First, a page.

The essential facts concerning Ralph's support of his children are undisputed. Although there was no support provision in the divorce agreement, Ralph continued to support Gladys and the children after the couple's separation until he went to prison on a narcotics charge in 1968. Immediately before going to prison, Ralph gave Gladys $5,000 for the support of his daughters. While he was in prison and after he was released, he continued to express his concern for his children.
Gladys married Jay while Ralph was in prison. After his release, Ralph told Gladys that he wanted to support his daughters. However, when he did send a check to the girls, Jay tore it up. Jay testified that he refused Ralph's money because he was concerned that he and Gladys "would be tied to his illegal activities," presumably meaning Ralph's narcotics activities. Faced with Jay's opposition, Ralph eventually stopped attempting to send money to the children. Thus, during the period of his marriage to Gladys, Jay supported the children and even claimed them as dependents on his 1979 tax return, which he filed after he separated from their mother. During all this time, Ralph did not support the children.
It is also undisputed that throughout the seven years that Jay and Gladys lived together, Jay developed a loving relationship with the two girls. The children came to refer to him as "daddy" and to his mother and father as "grandma" and "grandpa." As the Appellate Division found,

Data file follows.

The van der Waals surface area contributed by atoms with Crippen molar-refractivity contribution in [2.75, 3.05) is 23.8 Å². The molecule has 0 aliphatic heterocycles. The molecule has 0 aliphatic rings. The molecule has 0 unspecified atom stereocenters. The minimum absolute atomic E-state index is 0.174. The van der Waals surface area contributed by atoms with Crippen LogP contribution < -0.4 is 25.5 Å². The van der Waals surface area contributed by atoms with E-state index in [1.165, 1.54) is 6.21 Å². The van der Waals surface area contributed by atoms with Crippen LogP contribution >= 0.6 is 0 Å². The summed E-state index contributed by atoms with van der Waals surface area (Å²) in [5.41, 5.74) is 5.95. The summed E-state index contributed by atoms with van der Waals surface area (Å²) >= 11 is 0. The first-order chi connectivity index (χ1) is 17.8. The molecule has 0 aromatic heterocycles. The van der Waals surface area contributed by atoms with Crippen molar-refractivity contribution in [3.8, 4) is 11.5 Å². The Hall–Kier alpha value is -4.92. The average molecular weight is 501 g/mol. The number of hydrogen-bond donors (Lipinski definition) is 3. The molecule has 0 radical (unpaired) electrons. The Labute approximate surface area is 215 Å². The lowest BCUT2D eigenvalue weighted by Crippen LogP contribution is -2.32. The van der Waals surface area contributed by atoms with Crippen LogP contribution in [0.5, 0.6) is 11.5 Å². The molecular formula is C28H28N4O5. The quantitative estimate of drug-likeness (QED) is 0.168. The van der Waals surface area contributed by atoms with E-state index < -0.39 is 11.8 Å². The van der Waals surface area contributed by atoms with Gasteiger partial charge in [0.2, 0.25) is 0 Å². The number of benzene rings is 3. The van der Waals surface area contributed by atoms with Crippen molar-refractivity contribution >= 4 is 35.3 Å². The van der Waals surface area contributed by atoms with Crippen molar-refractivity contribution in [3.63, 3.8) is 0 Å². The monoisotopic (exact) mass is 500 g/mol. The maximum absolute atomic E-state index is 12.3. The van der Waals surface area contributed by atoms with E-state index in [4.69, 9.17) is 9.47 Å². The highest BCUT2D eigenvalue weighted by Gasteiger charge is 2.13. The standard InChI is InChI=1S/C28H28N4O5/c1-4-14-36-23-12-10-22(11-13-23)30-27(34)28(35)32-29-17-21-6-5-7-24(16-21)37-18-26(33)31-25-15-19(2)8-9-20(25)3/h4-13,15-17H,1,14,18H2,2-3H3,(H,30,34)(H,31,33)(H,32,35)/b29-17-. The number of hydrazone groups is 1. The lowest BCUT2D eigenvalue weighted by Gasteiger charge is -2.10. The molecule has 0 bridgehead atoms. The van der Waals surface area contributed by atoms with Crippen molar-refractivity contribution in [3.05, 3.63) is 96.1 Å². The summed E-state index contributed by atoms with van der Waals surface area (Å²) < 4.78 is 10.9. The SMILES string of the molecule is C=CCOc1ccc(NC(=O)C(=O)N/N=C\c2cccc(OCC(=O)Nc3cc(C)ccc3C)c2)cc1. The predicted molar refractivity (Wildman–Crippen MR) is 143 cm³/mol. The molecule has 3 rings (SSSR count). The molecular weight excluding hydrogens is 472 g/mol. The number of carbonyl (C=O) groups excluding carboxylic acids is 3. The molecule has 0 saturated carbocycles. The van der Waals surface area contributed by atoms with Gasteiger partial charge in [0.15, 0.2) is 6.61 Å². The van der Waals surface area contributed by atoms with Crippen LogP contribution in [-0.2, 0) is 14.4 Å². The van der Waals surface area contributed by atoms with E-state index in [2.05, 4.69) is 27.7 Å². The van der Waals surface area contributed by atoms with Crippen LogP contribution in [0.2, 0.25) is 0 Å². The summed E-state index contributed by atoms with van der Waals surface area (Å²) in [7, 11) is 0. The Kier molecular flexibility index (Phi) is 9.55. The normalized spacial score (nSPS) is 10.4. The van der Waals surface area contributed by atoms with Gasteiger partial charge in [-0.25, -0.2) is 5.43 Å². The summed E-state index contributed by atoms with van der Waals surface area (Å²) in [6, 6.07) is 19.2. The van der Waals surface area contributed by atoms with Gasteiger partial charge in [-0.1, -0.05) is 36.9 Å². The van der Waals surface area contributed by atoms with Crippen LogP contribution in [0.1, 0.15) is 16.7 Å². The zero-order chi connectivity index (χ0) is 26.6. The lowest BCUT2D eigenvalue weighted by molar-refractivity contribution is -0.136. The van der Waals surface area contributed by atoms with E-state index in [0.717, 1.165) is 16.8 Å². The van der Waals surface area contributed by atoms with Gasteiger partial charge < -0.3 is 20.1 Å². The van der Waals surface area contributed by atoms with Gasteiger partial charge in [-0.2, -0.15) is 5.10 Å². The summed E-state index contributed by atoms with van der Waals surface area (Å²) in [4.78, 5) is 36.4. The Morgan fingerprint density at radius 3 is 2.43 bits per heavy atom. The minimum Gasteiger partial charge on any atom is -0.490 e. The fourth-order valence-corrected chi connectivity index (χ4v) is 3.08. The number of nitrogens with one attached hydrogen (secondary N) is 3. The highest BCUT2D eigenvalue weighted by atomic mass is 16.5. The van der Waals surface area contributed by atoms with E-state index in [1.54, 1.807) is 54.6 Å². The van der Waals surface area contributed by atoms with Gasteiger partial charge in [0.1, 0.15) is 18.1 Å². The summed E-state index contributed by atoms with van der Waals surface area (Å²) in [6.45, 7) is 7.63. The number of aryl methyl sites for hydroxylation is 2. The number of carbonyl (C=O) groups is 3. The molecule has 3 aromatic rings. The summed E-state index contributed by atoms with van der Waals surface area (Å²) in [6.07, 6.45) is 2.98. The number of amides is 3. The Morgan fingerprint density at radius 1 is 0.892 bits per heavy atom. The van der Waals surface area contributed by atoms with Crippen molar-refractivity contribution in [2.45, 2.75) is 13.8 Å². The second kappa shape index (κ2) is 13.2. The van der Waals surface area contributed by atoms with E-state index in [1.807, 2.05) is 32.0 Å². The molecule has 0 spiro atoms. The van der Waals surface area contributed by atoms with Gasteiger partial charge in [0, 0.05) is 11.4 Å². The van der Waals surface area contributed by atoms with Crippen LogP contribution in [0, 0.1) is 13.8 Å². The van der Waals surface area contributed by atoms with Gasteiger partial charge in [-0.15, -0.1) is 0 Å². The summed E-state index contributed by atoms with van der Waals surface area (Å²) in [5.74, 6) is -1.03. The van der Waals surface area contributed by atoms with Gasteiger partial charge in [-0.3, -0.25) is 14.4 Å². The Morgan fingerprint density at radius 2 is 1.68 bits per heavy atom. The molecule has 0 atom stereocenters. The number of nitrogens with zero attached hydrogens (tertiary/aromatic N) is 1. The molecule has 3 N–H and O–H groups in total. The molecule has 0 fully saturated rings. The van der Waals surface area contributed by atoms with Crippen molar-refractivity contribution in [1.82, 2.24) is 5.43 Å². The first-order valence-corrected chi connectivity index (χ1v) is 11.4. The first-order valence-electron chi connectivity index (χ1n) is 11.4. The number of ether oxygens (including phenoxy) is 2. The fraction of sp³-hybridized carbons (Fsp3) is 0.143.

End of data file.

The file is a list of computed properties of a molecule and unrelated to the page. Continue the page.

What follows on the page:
he was an affectionate father and took the girls everywhere. He held the girls out as his own children. He even became a Girl Scout Troop leader, so he could be with them. He enjoyed sports with them and they came to love defendant as a father.
At the trial both children testified separately in camera that they knew Ralph was their natural father, but that they considered Jay their "father" and loved him very much.
Although the Millers discussed the possibility of Jay's adopting the girls, Ralph refused to consent to the adoption. Therefore, the girls' names could not be changed legally to Miller. Nevertheless, although it is disputed who initiated the change,
it is uncontroverted that during the time the girls lived with Jay, they began using the surname Miller at school, and their school records were changed to reflect that their name was Miller. At the time of the Millers' divorce, in contrast, Michelle, a student at the University of South Florida, was registered under the name of Febre, which she also used on her driving license. Since the divorce, both girls have been using the surname Febre.
The Millers disagree as to the extent of the children's contact with their father over the years. Gladys testified that she took the children to visit Ralph once while he was in prison and that he visited the children once at their maternal grandmother's house. This latter visit provoked such opposition from Jay that although Ralph often sought to see the girls thereafter, their mother did not allow them to have any further meetings with him until the summer of 1979. At that time, she realized that her marriage to Jay was over, and she allowed the girls to visit their father in California for six weeks. Jay disputed this testimony; he claimed that the children visited their father several times while he was in prison, and upon his release they had regular contact with him, seeing him during the summers and over Christmas holidays, as well as speaking to him over the telephone and receiving letters from him.